My brain runs like this on a typical Sunday night:
The chairs need moving again. Set up that canvas, and let’s compliment it with lights this time around. We need a new couch for the lobby. Time to order more t-shirts. The search for the candle-that’s-not-really-a-candle continues. Wow, the lights just went out, how do I fix that? How many pots of coffee did we go through this week? Pizza again… have to find a decent replacement meal. Time to order more communion materials. We need a new cart for the Bible bins because the wheel just fell off the old one. Again. Move all these chairs back in at the end of the night, pick up all the Bibles, throw out all the trash (no, your momma don’t work here, but don’t worry, these volunteers will pick up after you).
Volunteers. These beautiful individuals that come in week after week and pour their hearts into setting up a compelling environment for people that will probably never know their name. It is so easy for operations to become a whirlwind of logistics with a never-ending list of things that need to get done. And while those of us in operations should always strive to make sure things run smoothly and seemingly without effort, it is easy to forget the true element that makes our jobs even feasible. Who would think of operations as a pastoral activity? Sure, the chairs get moved, but what’s going on in the heart of the person that has moved another stack of those chairs this week? Did they spend time with God outside of these walls? Are they making an effort to truly embrace the life of Jesus? What makes them volunteer? What was their living situation like this week? What is going through their thoughts as they tirelessly make Sunday night happen? Do they see their value like Christ sees them? Do they recognize that even though this community they pour into may never know their story, God loves them like no other?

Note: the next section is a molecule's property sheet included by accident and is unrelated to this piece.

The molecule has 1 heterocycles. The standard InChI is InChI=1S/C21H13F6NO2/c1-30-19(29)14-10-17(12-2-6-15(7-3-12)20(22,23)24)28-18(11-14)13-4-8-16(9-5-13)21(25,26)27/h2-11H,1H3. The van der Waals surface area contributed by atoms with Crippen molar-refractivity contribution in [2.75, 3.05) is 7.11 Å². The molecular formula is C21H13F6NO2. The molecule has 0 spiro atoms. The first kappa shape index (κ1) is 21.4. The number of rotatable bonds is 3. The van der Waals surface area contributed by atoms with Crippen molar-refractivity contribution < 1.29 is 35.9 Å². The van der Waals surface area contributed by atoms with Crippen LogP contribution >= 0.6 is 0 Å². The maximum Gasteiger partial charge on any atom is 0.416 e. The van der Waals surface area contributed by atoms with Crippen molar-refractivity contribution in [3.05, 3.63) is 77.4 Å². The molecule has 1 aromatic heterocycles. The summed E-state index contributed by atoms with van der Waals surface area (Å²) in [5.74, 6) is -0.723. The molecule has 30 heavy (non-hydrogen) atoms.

So for us as leaders, how do we lead in such a way that we pastor first, and “make stuff happen” second? I’ve had to rethink operations because, at the end of the night, it doesn’t matter if that chair doesn’t move. Life change is why we do what we do. Is life change happening? And if it’s not, what do we need to change to move in that direction? I wish I could say I had this completely figured out and that I know the detailed stories of each of the volunteers I have the joy of working with each week. Regrettably I am unable to say that. I have come a long way in learning how to adjust my focus from the tasks at hand to placing my eyes on the horizon. I’m learning that my natural inclination is to be Martha in the kitchen instead of Mary at His feet.
What does it look like to be fully present in our roles of “execution” when we truly embrace the heart and mind of Christ?